The RORγ isoform appears to be involved in the regulation of circadian rhythms. This protein can bind to and activate the promoter of the ARNTL (BMAL1) gene, a transcription factor central to the generation of physiological circadian rhythms. Also, since the levels of RORγ are rhythmic in some tissues (liver, kidney), it has been proposed to impose a circadian pattern of expression on a number of clock-controlled genes, for example the cell cycle regulator p21.
RORγt is the more studied of the two isoforms. Its best understood functionality is in the immune system. The transcription factor is essential for lymphoid organogenesis, in particular lymph nodes and Peyer's patches, but not the spleen. RORγt also plays an important regulatory role in thymopoiesis, by reducing apoptosis of thymocytes and promoting thymocyte differentiation into pro-inflammatory T helper 17 (Th17) cells. It also plays a role in inhibiting apoptosis of undifferentiated T cells and promoting their differentiation into Th17 cells, possibly by down regulating the expression of Fas ligand and IL2, respectively .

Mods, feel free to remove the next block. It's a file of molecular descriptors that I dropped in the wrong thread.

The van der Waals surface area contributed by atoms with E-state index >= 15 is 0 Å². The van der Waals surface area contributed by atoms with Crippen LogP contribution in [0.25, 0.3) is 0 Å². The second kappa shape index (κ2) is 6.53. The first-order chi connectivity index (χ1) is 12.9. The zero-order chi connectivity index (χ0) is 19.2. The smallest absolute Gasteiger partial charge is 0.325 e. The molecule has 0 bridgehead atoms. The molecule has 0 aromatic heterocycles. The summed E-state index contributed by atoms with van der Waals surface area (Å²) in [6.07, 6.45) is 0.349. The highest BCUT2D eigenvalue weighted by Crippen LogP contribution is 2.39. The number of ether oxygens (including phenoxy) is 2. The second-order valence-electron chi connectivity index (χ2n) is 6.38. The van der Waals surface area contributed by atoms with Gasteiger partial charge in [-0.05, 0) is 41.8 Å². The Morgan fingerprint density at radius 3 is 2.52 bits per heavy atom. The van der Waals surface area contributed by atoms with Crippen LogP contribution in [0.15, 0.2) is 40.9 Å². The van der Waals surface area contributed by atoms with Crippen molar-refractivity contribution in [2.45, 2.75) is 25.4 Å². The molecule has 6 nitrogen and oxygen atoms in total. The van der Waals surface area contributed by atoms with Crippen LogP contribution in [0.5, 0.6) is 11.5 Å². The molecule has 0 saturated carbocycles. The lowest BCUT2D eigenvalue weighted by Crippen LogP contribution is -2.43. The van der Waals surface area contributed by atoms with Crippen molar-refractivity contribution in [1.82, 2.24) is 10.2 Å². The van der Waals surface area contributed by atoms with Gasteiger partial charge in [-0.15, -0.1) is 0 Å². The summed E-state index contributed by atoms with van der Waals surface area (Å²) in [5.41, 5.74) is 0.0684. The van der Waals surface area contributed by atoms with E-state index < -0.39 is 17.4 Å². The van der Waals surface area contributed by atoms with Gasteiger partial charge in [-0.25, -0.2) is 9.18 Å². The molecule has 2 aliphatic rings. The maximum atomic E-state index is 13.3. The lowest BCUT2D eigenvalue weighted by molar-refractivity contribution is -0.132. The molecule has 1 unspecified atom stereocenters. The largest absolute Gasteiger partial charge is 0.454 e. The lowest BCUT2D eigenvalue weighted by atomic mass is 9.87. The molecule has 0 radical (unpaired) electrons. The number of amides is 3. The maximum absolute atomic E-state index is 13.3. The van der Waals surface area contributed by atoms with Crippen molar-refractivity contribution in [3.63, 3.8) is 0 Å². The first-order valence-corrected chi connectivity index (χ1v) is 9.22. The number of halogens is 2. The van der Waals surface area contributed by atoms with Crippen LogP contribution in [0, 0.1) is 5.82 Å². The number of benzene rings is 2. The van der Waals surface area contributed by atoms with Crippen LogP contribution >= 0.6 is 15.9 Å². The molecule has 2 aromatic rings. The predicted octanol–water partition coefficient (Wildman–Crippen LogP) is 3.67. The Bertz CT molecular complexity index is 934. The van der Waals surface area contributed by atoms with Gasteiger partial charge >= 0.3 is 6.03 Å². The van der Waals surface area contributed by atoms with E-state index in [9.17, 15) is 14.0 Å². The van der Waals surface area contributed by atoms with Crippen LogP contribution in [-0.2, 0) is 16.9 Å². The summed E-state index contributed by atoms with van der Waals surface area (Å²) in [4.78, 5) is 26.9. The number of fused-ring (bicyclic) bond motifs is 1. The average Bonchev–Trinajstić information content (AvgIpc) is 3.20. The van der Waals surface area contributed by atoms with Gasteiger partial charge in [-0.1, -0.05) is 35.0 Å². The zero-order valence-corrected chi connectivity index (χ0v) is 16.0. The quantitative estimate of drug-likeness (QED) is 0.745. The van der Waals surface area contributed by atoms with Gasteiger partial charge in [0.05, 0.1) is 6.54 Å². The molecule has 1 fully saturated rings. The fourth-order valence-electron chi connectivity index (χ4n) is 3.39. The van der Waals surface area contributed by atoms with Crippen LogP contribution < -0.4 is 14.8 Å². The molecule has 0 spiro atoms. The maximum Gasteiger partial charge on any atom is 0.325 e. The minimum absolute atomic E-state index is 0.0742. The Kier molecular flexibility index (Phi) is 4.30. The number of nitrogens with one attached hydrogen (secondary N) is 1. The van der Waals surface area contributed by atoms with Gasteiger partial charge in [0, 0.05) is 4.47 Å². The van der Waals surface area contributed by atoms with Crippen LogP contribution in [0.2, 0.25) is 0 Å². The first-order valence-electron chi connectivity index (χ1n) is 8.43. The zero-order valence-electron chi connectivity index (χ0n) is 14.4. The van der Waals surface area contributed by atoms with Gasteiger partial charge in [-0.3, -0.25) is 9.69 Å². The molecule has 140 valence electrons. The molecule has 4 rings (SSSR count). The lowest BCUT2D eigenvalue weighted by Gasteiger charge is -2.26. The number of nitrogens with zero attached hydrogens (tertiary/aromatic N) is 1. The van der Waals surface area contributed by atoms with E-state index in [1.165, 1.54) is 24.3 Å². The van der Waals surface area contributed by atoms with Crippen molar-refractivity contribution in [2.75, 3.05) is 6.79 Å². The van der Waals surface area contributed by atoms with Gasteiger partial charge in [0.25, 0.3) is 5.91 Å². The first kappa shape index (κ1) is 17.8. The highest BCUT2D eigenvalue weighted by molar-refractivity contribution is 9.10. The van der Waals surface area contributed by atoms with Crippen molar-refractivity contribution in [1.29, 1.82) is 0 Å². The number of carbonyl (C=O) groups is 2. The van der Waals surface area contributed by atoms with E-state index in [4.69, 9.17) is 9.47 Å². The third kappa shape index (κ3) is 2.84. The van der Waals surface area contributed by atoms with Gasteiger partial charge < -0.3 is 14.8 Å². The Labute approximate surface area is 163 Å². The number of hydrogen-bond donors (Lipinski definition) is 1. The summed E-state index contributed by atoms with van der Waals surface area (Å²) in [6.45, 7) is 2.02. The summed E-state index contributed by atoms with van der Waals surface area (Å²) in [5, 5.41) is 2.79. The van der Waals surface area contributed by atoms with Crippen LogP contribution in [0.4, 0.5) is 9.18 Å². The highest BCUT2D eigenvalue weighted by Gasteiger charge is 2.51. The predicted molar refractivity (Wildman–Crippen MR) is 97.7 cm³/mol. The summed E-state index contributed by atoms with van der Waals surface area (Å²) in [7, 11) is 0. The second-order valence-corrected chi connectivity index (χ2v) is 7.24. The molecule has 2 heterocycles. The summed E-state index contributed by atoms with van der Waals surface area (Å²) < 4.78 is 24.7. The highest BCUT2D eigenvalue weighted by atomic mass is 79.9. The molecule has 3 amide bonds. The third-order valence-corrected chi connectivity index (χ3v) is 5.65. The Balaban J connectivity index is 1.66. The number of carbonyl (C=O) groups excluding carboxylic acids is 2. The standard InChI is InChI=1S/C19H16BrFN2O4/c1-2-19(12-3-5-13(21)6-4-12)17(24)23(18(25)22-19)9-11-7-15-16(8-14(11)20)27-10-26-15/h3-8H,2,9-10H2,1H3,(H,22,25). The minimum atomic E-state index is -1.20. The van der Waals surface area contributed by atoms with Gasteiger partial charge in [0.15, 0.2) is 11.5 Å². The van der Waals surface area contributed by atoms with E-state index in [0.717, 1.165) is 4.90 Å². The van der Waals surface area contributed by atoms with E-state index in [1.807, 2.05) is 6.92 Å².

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- Hirose T, Smith RJ, Jetten AM (December 1994). "ROR gamma: the third member of ROR/RZR orphan receptor subfamily that is highly expressed in skeletal muscle". Biochemical and Biophysical Research Communications 205 (3): 1976–83. doi:10.1006/bbrc.1994.2902. PMID 7811290.
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- Villey I, de Chasseval R, de Villartay JP (December 1999). "RORgammaT, a thymus-specific isoform of the orphan nuclear receptor RORgamma / TOR, is up-regulated by signaling through the pre-T cell receptor and binds to the TEA promoter". European Journal of Immunology 29 (12): 4072–80. doi:10.1002/(SICI)1521-4141(199912)29:12<4072::AID-IMMU4072>3.0.CO;2-E. PMID 10602018.
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- Medvedev A, Chistokhina A, Hirose T, Jetten AM (November 1997). "Genomic structure and chromosomal mapping of the nuclear orphan receptor ROR gamma (RORC) gene". Genomics 46 (1): 93–102. doi:10.1006/geno.1997.4980. PMID 9403063.
- Medvedev A, Yan ZH, Hirose T, Giguère V, Jetten AM (November 1996). "Cloning of a cDNA encoding the murine orphan receptor RZR/ROR gamma and characterization of its response element". Gene 181 (1–2): 199–206. doi:10.1016/S0378-1119(96)00504-5. PMID 8973331.